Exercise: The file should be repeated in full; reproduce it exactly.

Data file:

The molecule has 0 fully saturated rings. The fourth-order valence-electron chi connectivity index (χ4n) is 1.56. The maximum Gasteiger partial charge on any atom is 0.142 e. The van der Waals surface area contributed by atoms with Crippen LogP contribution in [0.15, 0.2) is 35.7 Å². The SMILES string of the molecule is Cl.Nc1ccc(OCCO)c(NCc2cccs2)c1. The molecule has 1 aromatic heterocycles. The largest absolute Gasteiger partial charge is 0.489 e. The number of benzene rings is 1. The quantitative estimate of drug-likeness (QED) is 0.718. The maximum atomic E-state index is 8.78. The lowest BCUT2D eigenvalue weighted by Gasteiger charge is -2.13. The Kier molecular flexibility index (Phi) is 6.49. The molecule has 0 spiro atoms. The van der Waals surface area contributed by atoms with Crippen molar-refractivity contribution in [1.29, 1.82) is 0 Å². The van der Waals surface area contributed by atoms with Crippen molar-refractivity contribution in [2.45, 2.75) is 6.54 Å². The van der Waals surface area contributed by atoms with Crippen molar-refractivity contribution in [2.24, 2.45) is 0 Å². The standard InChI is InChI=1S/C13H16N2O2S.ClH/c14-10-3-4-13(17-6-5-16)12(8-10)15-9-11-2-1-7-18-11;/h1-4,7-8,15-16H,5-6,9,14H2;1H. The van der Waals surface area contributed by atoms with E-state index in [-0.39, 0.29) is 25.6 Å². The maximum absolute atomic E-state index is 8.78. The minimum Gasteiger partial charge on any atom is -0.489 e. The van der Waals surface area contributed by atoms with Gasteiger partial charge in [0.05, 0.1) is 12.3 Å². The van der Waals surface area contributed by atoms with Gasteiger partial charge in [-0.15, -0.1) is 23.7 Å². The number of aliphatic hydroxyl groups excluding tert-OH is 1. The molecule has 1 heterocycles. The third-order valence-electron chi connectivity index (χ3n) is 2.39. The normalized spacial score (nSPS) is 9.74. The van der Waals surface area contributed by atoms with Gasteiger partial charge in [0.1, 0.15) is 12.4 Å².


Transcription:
The molecule has 0 fully saturated rings. The fourth-order valence-electron chi connectivity index (χ4n) is 1.56. The maximum Gasteiger partial charge on any atom is 0.142 e. The van der Waals surface area contributed by atoms with Crippen LogP contribution in [0.15, 0.2) is 35.7 Å². The SMILES string of the molecule is Cl.Nc1ccc(OCCO)c(NCc2cccs2)c1. The molecule has 1 aromatic heterocycles. The largest absolute Gasteiger partial charge is 0.489 e. The number of benzene rings is 1. The quantitative estimate of drug-likeness (QED) is 0.718. The maximum atomic E-state index is 8.78. The lowest BCUT2D eigenvalue weighted by Gasteiger charge is -2.13. The Kier molecular flexibility index (Phi) is 6.49. The molecule has 0 spiro atoms. The van der Waals surface area contributed by atoms with Crippen molar-refractivity contribution in [1.29, 1.82) is 0 Å². The van der Waals surface area contributed by atoms with Crippen molar-refractivity contribution in [2.45, 2.75) is 6.54 Å². The van der Waals surface area contributed by atoms with Crippen molar-refractivity contribution in [2.24, 2.45) is 0 Å². The standard InChI is InChI=1S/C13H16N2O2S.ClH/c14-10-3-4-13(17-6-5-16)12(8-10)15-9-11-2-1-7-18-11;/h1-4,7-8,15-16H,5-6,9,14H2;1H. The van der Waals surface area contributed by atoms with E-state index in [-0.39, 0.29) is 25.6 Å². The maximum absolute atomic E-state index is 8.78. The minimum Gasteiger partial charge on any atom is -0.489 e. The van der Waals surface area contributed by atoms with Gasteiger partial charge in [0.05, 0.1) is 12.3 Å². The van der Waals surface area contributed by atoms with Gasteiger partial charge in [-0.15, -0.1) is 23.7 Å². The number of aliphatic hydroxyl groups excluding tert-OH is 1. The molecule has 1 heterocycles. The third-order valence-electron chi connectivity index (χ3n) is 2.39. The normalized spacial score (nSPS) is 9.74. The van der Waals surface area contributed by atoms with Gasteiger partial charge in [0.1, 0.15) is 12.4 Å².